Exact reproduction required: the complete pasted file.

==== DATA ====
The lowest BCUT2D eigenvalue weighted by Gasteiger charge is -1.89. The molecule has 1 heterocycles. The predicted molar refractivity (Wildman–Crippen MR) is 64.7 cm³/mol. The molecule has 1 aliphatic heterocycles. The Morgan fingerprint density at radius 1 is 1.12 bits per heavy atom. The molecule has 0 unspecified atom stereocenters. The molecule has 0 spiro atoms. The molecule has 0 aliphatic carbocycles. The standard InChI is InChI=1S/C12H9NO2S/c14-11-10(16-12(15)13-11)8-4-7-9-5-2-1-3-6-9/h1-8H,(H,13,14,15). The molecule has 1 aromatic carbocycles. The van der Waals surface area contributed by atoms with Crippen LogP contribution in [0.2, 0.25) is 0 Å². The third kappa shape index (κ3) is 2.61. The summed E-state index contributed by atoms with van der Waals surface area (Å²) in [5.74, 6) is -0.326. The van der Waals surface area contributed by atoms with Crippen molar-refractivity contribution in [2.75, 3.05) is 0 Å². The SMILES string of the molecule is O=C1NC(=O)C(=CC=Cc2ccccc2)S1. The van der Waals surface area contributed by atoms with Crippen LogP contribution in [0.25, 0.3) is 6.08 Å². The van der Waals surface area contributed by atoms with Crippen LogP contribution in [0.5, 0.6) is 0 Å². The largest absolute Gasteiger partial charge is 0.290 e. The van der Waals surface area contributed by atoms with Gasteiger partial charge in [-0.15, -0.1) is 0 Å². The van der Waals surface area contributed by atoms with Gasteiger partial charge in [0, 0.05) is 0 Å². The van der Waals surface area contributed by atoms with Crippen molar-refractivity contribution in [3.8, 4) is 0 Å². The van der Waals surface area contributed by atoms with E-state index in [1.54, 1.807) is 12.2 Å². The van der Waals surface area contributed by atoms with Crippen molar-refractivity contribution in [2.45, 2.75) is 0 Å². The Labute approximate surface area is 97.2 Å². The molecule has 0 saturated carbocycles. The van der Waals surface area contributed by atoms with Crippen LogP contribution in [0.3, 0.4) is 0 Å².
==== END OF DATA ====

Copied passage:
The lowest BCUT2D eigenvalue weighted by Gasteiger charge is -1.89. The molecule has 1 heterocycles. The predicted molar refractivity (Wildman–Crippen MR) is 64.7 cm³/mol. The molecule has 1 aliphatic heterocycles. The Morgan fingerprint density at radius 1 is 1.12 bits per heavy atom. The molecule has 0 unspecified atom stereocenters. The molecule has 0 spiro atoms. The molecule has 0 aliphatic carbocycles. The standard InChI is InChI=1S/C12H9NO2S/c14-11-10(16-12(15)13-11)8-4-7-9-5-2-1-3-6-9/h1-8H,(H,13,14,15). The molecule has 1 aromatic carbocycles. The van der Waals surface area contributed by atoms with Crippen LogP contribution in [0.2, 0.25) is 0 Å². The third kappa shape index (κ3) is 2.61. The summed E-state index contributed by atoms with van der Waals surface area (Å²) in [5.74, 6) is -0.326. The van der Waals surface area contributed by atoms with Crippen molar-refractivity contribution in [2.75, 3.05) is 0 Å². The SMILES string of the molecule is O=C1NC(=O)C(=CC=Cc2ccccc2)S1. The van der Waals surface area contributed by atoms with Crippen LogP contribution in [0.25, 0.3) is 6.08 Å². The van der Waals surface area contributed by atoms with Crippen LogP contribution in [0.5, 0.6) is 0 Å². The largest absolute Gasteiger partial charge is 0.290 e. The van der Waals surface area contributed by atoms with Gasteiger partial charge in [-0.15, -0.1) is 0 Å². The van der Waals surface area contributed by atoms with Gasteiger partial charge in [0, 0.05) is 0 Å². The van der Waals surface area contributed by atoms with Crippen molar-refractivity contribution in [3.8, 4) is 0 Å². The van der Waals surface area contributed by atoms with E-state index in [1.54, 1.807) is 12.2 Å². The van der Waals surface area contributed by atoms with Crippen molar-refractivity contribution in [2.45, 2.75) is 0 Å². The Labute approximate surface area is 97.2 Å². The molecule has 0 saturated carbocycles. The van der Waals surface area contributed by atoms with Crippen LogP contribution in [0.3, 0.4) is 0 Å².